Apple did much more than rake in more cash than any company this year. Cupertino also pushed out its most impressive product lineup ever, laid the groundwork for the future of augmented reality, moved into a new spaceship campus, battled other tech giants and got tossed into the political spotlight.
Apple dominated the tech scene in 2017 more than any other company. Here’s a recap of some of the year’s most memorable Apple moments.
2017 started off with one of Apple’s biggest legal battles ever as the company feuded with longtime partner Qualcomm. The two sides traded jabs at each other in the press and in court throughout 2017, but all the drama started in January when Apple filed its first lawsuit against the San Diego-based chipmaker for overcharging on royalty fees.
Apple also lost one of its key coders in January: Chris Lattner, the creator of the Swift programming language, left for Tesla. And Apple knocked heads with the Trump administration after a travel ban to the United States from several Muslim nations.
Thanks to strong iPhone 7 sales, Apple snapped a streak of three quarters in a row of shrinking revenues, putting the company on pace for a historical fiscal year.
Following a strong financial report, Apple shares hit all-time highs a few times during February. Mega-investor Warren Buffet decided to double down on his AAPL shares. And Apple was named the most admired company for the 10th straight year.
While Apple’s year got off to a great start, its biggest rival Samsung struggled as its chief officer became embroiled in an embezzling and perjury scandal. Apple and Trump also got into another disagreement after the president reversed a transgender bathroom ruling.
WikiLeaks kicked March off by dumping the CIA’s entire hacking arsenal online, giving the public and foreign nations a look at some of the country’s hacking tools. Apple said it had already patched most of the leaked exploits, though, so customers didn’t need to worry. The leak had no effect on Apple’s stock price, which hit a couple new highs during the month.
The first new Apple products of 2017 were introduced in March as Apple debuted a new (RED) iPhone 7, 9.7-inch iPad, Clips moviemaking app and some new Apple Watch bands. iOS 10.3 brought the new Apple File System, Find My AirPods and more.
The iPhone also was the main talking point in politics after a Republican congressional leader suggested that poor people should give up their iPhones in order to afford healthcare.
Details of Apple’s work on self-driving cars emerged in April after California gave Apple the green light to start testing its autonomous vehicle technology on public roads. Vehicles equipped with Apple’s sensor arrays were spotted in public shortly thereafter and some training documents leaked as well.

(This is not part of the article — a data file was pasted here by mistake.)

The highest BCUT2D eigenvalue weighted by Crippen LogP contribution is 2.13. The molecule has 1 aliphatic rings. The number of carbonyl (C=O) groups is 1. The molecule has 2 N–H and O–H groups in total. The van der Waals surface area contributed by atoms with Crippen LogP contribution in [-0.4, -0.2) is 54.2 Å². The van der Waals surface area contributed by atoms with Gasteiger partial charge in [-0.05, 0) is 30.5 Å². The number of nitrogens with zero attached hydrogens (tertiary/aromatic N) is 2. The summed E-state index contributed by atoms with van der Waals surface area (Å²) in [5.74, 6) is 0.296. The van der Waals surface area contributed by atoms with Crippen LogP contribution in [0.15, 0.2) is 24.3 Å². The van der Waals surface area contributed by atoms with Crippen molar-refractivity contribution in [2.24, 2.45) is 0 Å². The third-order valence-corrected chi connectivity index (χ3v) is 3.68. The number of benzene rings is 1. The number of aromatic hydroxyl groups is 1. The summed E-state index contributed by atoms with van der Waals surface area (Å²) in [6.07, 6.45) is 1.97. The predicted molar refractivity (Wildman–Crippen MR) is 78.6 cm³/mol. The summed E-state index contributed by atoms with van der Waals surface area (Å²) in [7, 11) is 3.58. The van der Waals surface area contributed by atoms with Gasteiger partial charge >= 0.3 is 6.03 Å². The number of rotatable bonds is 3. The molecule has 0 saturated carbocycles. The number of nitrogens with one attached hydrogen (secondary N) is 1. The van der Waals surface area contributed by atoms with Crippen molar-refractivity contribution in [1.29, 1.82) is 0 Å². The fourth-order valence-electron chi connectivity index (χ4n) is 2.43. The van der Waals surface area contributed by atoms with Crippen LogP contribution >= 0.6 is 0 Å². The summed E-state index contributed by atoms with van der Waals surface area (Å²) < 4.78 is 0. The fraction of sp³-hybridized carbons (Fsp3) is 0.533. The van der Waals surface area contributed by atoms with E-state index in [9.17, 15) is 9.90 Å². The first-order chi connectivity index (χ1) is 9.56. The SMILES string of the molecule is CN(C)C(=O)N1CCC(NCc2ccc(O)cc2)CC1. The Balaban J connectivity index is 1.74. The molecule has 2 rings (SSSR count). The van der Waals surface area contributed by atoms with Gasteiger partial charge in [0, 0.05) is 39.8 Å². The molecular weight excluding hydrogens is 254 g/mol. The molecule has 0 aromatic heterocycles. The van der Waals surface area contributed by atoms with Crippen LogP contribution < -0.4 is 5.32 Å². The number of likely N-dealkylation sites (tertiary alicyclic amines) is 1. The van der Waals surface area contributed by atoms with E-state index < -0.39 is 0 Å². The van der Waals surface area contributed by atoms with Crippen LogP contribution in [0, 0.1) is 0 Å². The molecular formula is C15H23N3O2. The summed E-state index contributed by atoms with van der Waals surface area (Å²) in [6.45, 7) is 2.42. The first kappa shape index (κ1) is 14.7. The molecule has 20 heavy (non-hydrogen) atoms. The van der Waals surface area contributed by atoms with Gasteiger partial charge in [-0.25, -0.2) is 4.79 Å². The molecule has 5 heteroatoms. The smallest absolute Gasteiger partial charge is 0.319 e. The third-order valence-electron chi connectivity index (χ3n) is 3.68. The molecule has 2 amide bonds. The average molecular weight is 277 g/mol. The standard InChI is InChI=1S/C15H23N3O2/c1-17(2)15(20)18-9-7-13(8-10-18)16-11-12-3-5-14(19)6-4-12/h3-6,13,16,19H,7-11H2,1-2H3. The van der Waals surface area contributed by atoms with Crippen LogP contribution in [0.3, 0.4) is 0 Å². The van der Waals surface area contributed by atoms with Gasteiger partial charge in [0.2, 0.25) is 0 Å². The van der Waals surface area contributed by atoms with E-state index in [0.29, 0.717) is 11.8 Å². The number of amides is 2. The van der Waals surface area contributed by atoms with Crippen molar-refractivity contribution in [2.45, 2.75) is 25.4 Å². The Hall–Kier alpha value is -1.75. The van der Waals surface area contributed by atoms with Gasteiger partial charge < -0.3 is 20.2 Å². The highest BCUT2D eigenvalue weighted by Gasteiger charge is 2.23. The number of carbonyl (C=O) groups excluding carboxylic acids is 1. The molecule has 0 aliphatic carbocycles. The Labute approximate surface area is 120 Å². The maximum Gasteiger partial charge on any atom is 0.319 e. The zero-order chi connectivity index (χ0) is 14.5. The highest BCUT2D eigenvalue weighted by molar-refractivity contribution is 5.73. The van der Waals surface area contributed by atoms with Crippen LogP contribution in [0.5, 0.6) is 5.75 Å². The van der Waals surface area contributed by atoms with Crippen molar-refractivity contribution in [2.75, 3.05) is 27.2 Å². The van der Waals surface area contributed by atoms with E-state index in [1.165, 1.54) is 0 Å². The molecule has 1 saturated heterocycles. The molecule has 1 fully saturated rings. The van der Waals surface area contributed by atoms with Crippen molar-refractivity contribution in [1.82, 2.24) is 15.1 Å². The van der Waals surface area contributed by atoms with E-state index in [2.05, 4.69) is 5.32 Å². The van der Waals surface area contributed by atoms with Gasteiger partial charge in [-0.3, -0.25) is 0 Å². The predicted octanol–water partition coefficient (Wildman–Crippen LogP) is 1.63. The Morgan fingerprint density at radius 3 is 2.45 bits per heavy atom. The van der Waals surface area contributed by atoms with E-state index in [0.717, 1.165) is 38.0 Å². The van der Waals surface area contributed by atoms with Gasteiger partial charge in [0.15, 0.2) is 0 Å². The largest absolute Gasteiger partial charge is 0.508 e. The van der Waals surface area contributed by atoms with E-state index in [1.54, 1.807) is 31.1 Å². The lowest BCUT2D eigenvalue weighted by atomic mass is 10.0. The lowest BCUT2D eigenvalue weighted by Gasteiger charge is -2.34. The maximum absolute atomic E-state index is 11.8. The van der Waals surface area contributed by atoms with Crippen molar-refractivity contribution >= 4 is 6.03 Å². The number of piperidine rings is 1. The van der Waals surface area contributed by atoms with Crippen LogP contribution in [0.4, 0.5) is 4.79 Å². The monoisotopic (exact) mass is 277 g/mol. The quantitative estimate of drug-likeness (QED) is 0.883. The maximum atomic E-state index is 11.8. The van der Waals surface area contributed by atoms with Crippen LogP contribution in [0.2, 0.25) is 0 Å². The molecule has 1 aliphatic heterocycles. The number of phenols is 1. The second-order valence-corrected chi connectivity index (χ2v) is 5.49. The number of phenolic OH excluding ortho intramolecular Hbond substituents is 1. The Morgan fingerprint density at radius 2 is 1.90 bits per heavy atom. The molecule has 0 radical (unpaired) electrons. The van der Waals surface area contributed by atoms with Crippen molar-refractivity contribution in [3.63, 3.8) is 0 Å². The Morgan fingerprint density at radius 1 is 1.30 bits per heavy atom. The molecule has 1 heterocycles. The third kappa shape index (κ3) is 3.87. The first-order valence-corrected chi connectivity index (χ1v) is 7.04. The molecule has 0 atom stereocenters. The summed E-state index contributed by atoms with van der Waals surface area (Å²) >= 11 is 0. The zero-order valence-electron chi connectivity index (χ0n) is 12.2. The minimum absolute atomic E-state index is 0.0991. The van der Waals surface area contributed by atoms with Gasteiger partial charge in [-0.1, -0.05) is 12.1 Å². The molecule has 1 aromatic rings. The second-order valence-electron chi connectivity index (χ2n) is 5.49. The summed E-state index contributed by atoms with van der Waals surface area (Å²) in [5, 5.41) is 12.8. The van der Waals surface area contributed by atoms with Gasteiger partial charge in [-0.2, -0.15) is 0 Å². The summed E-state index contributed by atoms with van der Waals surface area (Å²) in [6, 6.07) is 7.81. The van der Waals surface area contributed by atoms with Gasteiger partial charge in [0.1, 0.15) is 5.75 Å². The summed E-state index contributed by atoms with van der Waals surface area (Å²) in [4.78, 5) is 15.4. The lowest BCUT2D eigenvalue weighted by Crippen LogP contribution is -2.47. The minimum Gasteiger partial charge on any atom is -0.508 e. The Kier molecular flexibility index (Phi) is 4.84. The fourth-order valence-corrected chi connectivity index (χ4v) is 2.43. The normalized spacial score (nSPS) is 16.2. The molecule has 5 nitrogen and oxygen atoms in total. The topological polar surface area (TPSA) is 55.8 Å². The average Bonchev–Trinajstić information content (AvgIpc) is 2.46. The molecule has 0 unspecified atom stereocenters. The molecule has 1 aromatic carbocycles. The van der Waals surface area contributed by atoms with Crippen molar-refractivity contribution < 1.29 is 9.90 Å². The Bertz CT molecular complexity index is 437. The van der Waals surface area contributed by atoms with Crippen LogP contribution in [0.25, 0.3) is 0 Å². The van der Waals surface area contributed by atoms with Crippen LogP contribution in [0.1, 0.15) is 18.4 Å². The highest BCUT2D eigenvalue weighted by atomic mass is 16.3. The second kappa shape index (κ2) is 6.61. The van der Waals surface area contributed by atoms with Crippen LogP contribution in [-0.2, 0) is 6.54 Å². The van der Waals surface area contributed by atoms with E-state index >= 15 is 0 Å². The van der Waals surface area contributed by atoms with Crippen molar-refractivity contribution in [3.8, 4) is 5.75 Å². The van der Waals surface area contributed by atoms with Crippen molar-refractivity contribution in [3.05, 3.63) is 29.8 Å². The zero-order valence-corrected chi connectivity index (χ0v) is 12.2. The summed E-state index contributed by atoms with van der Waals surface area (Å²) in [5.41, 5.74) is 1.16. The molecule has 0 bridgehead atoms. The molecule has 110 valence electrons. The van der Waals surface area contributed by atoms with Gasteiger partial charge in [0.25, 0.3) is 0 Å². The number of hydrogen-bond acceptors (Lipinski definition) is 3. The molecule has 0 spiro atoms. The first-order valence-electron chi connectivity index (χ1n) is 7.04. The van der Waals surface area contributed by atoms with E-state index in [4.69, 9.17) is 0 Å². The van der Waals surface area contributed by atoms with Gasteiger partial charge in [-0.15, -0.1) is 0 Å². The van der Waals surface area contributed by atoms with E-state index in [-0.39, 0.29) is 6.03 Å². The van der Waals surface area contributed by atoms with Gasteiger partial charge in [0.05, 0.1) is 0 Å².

iPhone chipmaker Imagination Technologies revealed that Apple is developing its own graphics processing units for iPhones. The news puts the British tech company in financial jeopardy, as it’s dependent on Apple for revenues. (A number of Imagination’s top employees have already been hired by Apple for the project.)
Rumors also started to spring up that Apple is working on a mysterious satellite project that’s being led by Dropcom co-founder Greg Duffy. Apple’s fight with Qualcomm intensified during April, too, as Apple deemed its contract with Qualcomm to be unacceptable and stopped making royalty payments altogether.
Apple charged into May beating Wall Street’s expectations during its Q2 2017 earnings report. The company posted its second straight quarter of profit growth. Services played a big role in Apple’s big boost as the App Store, iTunes, Apple Music and iCloud started to become the size of a Fortune 100 company.
Tim Cook revealed Apple created a $1 billion fund to boost U.S. manufacturing. The move appeared to be a response to criticism from Trump and other Americans for making the iPhone in China. Gorilla Glass was the first company to receive money from the fund.
In retaliation for not paying royalties, Qualcomm tried to get a court to order an import ban on iPhones into the United States. It also asked a court to force iPhone suppliers to keep paying it royalties during the company’s standoff with Apple.
WWDC 2017 launched Apple fans into summer with a host of new products and software that showed the company was just as good as ever. The company teased an all-new iMac Pro and HomePod smart speaker during the developers conference. Apple also came out with a new 10.5-inch iPad Pro to go with the first beta of iOS 11, which brought a ton of new multitasking features to the tablet.
Apple also made its first step into the world of augmented reality with ARKit. The new API platform made it easy for developers to build augmented reality apps, turning the iPhone and iPad into the world’s biggest AR platform. macOS High Sierra, tvOS 11 and watchOS 4 were also shown at the annual event.